This is the time to think big about designing the digital future. It is a rare moment when a new regime can realign the modes of communication so that they serve the public interest, as the Constitution originally intended.
Fake news is hardly new. The production of fake, semi-false, and true but compromising snippets of news reached a peak in eighteenth-century London, when newspapers began to circulate among a broad public. In 1788, London had ten dailies, eight tri-weeklies, and nine weekly newspapers, and their stories usually consisted of only a paragraph. In fact, the equivalent of today’s poisonous, bite-size texts and tweets can be found in most periods of history, going back to the ancients.
One of the many cartoons published in homage to the cartoonists and journalists assassinated on Wednesday in the office of Charlie Hebdo showed a gravestone with the inscription “Died of Laughter.” No one is laughing these days in Paris. In fact, the massacre raises questions about laughter itself.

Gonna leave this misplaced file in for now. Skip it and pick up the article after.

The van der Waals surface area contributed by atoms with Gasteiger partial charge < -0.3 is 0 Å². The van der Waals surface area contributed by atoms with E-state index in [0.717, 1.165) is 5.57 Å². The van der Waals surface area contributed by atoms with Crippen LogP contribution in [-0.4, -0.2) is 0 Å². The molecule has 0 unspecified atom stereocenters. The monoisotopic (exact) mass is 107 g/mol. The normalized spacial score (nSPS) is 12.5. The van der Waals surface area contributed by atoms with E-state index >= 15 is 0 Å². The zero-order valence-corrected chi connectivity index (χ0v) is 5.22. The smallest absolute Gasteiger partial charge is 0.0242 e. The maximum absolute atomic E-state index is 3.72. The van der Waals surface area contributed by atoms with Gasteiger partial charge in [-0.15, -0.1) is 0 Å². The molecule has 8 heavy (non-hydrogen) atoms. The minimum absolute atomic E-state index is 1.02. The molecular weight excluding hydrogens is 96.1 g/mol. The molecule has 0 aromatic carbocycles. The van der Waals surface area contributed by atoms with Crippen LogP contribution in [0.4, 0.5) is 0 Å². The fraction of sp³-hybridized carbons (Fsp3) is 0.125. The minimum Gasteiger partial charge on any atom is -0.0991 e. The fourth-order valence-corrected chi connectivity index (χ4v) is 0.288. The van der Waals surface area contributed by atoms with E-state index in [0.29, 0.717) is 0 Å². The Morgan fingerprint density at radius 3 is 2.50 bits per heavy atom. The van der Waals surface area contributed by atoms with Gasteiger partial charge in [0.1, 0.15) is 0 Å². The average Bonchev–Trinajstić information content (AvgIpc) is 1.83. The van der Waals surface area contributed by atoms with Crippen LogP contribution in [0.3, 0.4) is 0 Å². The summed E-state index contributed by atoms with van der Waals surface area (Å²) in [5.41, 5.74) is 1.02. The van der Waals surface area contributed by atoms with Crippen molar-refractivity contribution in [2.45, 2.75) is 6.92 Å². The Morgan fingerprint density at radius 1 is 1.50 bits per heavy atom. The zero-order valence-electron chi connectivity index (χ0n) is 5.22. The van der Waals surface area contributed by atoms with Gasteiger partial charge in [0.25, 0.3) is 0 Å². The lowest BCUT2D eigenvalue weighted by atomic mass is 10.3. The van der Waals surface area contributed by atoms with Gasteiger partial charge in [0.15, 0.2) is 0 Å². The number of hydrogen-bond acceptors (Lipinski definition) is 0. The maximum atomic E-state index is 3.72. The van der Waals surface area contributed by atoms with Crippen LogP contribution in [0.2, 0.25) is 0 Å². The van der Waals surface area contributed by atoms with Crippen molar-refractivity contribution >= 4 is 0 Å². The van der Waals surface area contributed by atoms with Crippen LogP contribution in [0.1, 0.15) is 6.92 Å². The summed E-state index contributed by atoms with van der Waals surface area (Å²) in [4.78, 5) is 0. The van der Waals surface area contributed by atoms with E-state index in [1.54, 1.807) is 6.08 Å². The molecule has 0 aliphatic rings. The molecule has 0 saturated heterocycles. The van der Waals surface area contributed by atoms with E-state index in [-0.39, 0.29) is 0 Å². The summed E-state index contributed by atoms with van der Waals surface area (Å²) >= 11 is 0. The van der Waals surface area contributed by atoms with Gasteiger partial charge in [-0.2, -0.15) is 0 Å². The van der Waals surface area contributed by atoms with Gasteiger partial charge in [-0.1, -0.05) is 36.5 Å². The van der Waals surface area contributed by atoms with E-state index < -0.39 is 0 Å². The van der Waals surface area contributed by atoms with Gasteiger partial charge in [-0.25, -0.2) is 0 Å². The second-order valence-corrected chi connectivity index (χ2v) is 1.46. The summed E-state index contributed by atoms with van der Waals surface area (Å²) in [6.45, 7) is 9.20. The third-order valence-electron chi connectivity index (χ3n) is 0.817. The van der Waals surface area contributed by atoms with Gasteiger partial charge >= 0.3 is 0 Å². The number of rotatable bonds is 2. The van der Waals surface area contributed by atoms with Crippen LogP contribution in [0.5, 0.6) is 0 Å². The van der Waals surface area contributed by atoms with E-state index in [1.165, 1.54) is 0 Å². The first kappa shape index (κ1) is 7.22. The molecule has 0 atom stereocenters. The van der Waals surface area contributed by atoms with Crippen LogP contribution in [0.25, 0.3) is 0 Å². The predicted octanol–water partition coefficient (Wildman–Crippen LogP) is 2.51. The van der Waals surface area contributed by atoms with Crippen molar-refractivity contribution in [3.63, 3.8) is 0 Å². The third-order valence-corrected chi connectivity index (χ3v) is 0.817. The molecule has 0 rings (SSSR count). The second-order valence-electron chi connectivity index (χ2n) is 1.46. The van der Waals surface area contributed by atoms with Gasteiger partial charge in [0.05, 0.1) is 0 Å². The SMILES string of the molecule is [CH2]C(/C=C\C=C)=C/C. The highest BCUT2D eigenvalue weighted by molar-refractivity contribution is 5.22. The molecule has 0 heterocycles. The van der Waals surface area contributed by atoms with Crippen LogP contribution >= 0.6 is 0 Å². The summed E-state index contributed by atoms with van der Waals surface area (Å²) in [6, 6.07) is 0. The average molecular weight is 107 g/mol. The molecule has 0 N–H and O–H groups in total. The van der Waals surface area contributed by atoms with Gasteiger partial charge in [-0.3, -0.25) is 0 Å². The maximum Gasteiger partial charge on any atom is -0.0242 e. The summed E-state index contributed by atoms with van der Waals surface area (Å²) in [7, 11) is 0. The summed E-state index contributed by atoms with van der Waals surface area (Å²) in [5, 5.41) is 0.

Reading is an essential aspect of censoring, not only in the act of vetting texts, which often lead to competing exegeses, but also as an aspect of the inner workings of the state. Not only did censors perceive nuances of hidden meaning, but they also understood the way published texts reverberated in the public. Despite its ideological function, the reworking of texts often resembled the editing done by professionals in open societies. To dismiss censorship as crude repression by ignorant bureaucrats is to get it wrong.